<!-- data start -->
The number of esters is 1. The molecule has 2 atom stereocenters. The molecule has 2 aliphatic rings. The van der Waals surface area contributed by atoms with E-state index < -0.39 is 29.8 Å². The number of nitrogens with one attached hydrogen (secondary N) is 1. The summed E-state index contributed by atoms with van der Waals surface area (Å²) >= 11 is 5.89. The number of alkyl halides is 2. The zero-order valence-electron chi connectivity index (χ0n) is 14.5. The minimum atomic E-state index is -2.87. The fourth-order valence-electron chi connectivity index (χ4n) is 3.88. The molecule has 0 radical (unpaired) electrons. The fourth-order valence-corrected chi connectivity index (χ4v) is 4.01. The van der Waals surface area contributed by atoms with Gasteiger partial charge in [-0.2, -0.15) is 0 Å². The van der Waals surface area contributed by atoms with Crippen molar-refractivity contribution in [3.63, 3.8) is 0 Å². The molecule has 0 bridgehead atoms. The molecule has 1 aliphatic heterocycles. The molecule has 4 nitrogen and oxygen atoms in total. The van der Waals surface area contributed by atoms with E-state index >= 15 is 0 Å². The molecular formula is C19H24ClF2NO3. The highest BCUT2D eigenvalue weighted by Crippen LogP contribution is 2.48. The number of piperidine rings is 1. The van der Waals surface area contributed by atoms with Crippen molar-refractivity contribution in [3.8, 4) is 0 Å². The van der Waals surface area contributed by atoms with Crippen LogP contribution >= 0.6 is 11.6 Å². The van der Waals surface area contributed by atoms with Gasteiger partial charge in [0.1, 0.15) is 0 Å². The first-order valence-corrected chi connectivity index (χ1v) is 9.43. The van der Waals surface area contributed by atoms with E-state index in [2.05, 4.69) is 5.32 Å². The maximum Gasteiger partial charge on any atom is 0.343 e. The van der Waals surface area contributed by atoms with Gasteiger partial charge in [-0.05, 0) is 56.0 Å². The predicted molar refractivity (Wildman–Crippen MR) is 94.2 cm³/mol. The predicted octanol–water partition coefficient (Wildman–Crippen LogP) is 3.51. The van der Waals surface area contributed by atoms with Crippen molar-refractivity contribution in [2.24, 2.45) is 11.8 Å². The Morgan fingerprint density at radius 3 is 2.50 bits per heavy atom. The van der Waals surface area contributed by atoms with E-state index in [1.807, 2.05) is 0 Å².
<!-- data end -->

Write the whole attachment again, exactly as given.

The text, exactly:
The number of esters is 1. The molecule has 2 atom stereocenters. The molecule has 2 aliphatic rings. The van der Waals surface area contributed by atoms with E-state index < -0.39 is 29.8 Å². The number of nitrogens with one attached hydrogen (secondary N) is 1. The summed E-state index contributed by atoms with van der Waals surface area (Å²) >= 11 is 5.89. The number of alkyl halides is 2. The zero-order valence-electron chi connectivity index (χ0n) is 14.5. The minimum atomic E-state index is -2.87. The fourth-order valence-electron chi connectivity index (χ4n) is 3.88. The molecule has 0 radical (unpaired) electrons. The fourth-order valence-corrected chi connectivity index (χ4v) is 4.01. The van der Waals surface area contributed by atoms with Gasteiger partial charge in [-0.2, -0.15) is 0 Å². The van der Waals surface area contributed by atoms with Crippen molar-refractivity contribution in [3.63, 3.8) is 0 Å². The molecule has 0 bridgehead atoms. The molecule has 1 aliphatic heterocycles. The molecule has 4 nitrogen and oxygen atoms in total. The van der Waals surface area contributed by atoms with E-state index >= 15 is 0 Å². The molecular formula is C19H24ClF2NO3. The highest BCUT2D eigenvalue weighted by Crippen LogP contribution is 2.48. The number of piperidine rings is 1. The van der Waals surface area contributed by atoms with Crippen molar-refractivity contribution in [3.8, 4) is 0 Å². The van der Waals surface area contributed by atoms with Crippen LogP contribution >= 0.6 is 11.6 Å². The van der Waals surface area contributed by atoms with Gasteiger partial charge in [0.1, 0.15) is 0 Å². The first-order valence-corrected chi connectivity index (χ1v) is 9.43. The van der Waals surface area contributed by atoms with E-state index in [2.05, 4.69) is 5.32 Å². The maximum Gasteiger partial charge on any atom is 0.343 e. The van der Waals surface area contributed by atoms with Gasteiger partial charge in [-0.05, 0) is 56.0 Å². The predicted molar refractivity (Wildman–Crippen MR) is 94.2 cm³/mol. The predicted octanol–water partition coefficient (Wildman–Crippen LogP) is 3.51. The van der Waals surface area contributed by atoms with Crippen molar-refractivity contribution in [2.24, 2.45) is 11.8 Å². The Morgan fingerprint density at radius 3 is 2.50 bits per heavy atom. The van der Waals surface area contributed by atoms with E-state index in [1.807, 2.05) is 0 Å².